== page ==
European Medicines Agency recommends suspension of marketing authorisation of aprotinin-containing medicines for systemic use

Press release 21/11/2007

The European Medicines Agency (EMEA) has recommended the suspension of the marketing authorisations of all medicinal products for systemic use containing aprotinin. Aprotinin is used to reduce blood loss and the need for blood transfusion in patients undergoing cardiopulmonary bypass in the course of coronary artery bypass graft surgery.

Following a review during its November 2007 meeting, the Agency's Committee for Medicinal Products for Human Use (CHMP) concluded that the risks of these medicines are greater than their benefits, and that the marketing authorisations should be suspended in the Member States where the products are approved.

The CHMP recommendation follows the suspension of the aprotinin-containing medicines for systemic use in Germany on 5 November 2007. The German National Competent Authority based its decision on newly available interim results from the BART clinical trial, showing increased mortality for patients receiving aprotinin. The study was stopped and the German manufacturer, Bayer, subsequently decided to suspend the worldwide marketing of its aprotinin-containing medicinal products, Trasylol and Trasynin

The CHMP looked at the preliminary results from the BART study as well as at the results of a number of safety observational studies. The Committee concluded that the risks of aprotinin-containing medicinal medicines for systemic use outweigh their benefits.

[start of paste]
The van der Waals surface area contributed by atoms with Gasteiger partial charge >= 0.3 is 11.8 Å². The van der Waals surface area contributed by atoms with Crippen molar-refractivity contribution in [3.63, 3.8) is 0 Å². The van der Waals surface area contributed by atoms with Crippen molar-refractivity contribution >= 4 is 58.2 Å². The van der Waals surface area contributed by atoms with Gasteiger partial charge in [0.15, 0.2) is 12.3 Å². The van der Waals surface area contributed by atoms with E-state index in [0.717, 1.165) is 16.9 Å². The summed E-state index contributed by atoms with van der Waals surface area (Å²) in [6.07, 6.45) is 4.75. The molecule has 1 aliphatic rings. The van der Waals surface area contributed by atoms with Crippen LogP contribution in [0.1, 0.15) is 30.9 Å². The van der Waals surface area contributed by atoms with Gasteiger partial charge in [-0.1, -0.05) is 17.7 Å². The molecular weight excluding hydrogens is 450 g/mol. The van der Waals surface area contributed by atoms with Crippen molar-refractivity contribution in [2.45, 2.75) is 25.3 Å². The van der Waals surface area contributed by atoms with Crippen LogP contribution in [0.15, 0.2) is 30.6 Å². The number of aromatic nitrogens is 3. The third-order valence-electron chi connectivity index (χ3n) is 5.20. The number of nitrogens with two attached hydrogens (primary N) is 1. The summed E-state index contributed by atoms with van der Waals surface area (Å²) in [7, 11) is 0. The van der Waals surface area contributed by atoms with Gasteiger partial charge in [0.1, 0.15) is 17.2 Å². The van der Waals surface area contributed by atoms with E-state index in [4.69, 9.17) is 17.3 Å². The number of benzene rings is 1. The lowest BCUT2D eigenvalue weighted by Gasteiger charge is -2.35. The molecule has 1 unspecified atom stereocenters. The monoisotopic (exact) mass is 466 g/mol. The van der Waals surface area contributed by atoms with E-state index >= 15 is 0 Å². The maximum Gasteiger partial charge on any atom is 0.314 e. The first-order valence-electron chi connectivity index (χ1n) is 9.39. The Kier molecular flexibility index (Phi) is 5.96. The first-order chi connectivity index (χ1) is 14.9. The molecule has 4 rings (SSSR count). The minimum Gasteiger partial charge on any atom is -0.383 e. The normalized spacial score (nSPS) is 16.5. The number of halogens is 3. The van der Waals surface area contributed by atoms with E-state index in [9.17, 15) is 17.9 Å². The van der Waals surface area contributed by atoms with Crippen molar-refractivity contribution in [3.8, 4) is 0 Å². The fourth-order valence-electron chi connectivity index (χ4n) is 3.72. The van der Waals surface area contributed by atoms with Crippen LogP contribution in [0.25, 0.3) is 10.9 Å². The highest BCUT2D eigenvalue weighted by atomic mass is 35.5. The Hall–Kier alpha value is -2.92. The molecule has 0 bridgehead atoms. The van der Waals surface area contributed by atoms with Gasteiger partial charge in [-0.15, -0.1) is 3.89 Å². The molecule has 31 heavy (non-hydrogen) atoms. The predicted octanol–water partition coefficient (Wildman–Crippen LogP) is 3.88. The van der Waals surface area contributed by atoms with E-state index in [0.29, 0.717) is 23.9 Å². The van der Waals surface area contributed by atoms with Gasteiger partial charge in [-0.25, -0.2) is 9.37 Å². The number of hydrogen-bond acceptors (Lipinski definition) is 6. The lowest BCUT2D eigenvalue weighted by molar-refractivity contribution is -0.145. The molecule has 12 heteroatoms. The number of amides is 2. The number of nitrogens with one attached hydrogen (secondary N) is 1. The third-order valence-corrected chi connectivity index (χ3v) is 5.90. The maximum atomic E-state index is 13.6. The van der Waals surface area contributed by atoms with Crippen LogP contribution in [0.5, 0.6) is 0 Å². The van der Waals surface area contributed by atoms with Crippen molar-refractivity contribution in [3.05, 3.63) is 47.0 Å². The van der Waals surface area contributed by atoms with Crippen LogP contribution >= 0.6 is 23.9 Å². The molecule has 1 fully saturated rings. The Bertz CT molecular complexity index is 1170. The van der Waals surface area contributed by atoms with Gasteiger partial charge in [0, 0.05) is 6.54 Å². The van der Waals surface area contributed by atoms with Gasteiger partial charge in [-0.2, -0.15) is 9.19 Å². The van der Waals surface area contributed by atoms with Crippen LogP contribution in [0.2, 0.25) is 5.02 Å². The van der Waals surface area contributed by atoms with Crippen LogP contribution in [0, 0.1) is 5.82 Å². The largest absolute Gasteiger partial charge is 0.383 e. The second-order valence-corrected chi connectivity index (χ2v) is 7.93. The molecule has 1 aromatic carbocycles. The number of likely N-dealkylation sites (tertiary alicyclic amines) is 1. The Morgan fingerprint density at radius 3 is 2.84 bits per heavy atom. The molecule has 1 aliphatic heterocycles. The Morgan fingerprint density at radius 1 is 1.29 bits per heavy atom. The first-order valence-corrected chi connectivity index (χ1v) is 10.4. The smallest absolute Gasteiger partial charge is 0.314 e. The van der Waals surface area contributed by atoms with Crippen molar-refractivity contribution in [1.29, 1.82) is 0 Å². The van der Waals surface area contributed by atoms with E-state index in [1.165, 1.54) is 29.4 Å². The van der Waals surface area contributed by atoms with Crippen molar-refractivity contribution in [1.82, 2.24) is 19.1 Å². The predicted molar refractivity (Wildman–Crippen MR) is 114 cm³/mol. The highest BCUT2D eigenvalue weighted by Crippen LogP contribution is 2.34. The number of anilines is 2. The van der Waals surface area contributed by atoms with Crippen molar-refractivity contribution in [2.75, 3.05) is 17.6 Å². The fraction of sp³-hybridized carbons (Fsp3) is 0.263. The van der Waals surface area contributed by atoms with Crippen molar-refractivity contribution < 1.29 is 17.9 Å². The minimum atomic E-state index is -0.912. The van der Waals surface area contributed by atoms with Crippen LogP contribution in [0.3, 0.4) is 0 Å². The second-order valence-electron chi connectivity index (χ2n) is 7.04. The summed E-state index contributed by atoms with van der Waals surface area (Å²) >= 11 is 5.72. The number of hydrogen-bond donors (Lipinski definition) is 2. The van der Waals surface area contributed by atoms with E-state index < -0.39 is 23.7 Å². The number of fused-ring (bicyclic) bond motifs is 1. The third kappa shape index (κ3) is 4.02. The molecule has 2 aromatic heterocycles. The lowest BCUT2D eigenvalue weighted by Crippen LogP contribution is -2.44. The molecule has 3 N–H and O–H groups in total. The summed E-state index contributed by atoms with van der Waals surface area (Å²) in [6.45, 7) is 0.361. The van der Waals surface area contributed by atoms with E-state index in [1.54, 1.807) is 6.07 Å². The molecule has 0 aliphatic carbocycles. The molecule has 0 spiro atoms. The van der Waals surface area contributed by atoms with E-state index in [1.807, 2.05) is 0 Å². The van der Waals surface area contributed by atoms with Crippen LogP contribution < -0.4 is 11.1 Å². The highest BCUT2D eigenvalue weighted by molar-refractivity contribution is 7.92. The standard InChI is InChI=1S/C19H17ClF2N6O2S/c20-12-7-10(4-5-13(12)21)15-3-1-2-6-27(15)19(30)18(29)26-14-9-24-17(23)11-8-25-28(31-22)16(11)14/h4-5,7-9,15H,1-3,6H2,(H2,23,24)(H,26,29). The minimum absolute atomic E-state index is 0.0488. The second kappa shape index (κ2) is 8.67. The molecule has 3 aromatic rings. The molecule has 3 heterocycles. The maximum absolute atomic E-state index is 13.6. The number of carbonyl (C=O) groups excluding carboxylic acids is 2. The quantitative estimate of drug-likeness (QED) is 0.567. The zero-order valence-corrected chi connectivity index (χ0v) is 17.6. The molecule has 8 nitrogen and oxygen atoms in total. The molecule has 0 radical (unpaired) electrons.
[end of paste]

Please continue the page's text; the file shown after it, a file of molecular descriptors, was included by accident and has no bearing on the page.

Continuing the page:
The CHMP also recommended that an Article 31 referral be triggered to carry out a full re-evaluation of the benefit-risk balance of aprotinin-containing products taking into account the final results of the BART study.

The CHMP opinion will now be sent to the European Commission for the adoption of a decision, applicable in all EU markets.

Notes

  1. Aprotinin-containing medicinal products are available in Europe in Austria, Belgium, Bulgaria, the Czech Republic, Cyprus, Germany, Denmark, Greece, Estonia, Finland, France, Hungary, Lithuania, Luxembourg, Latvia, Malta, the Netherlands, Norway, Poland, Portugal, Romania, Slovakia, Slovenia and Sweden, under the trade names Acset, Antagosan, Antilysin Spofa, Gordox, Pantinol, Traskolan, Trasylol and Trasynin.
  2. The review of aprotinin was conducted under Article 107 of the Community code relating to medicinal products for human use (Directive 2001/83/EC). This type of procedure is initiated in cases where a Member State withdraws, suspends or changes the marketing authorisation of a nationally authorised medicine as a result of the evaluation of safety data. It provides for a harmonised European approach because the CHMP is asked to prepare an opinion on whether or not regulatory action should be implemented throughout the European Union.
  3. An article 31 referral may be initiated in specific cases where the interest of the Community is involved. The expression 'Community interest' has a broad meaning but it refers particularly to the interests of the public health in the Community, for example following concerns related to the quality, efficacy and/or safety of a medicinal product or new pharmacovigilance information.

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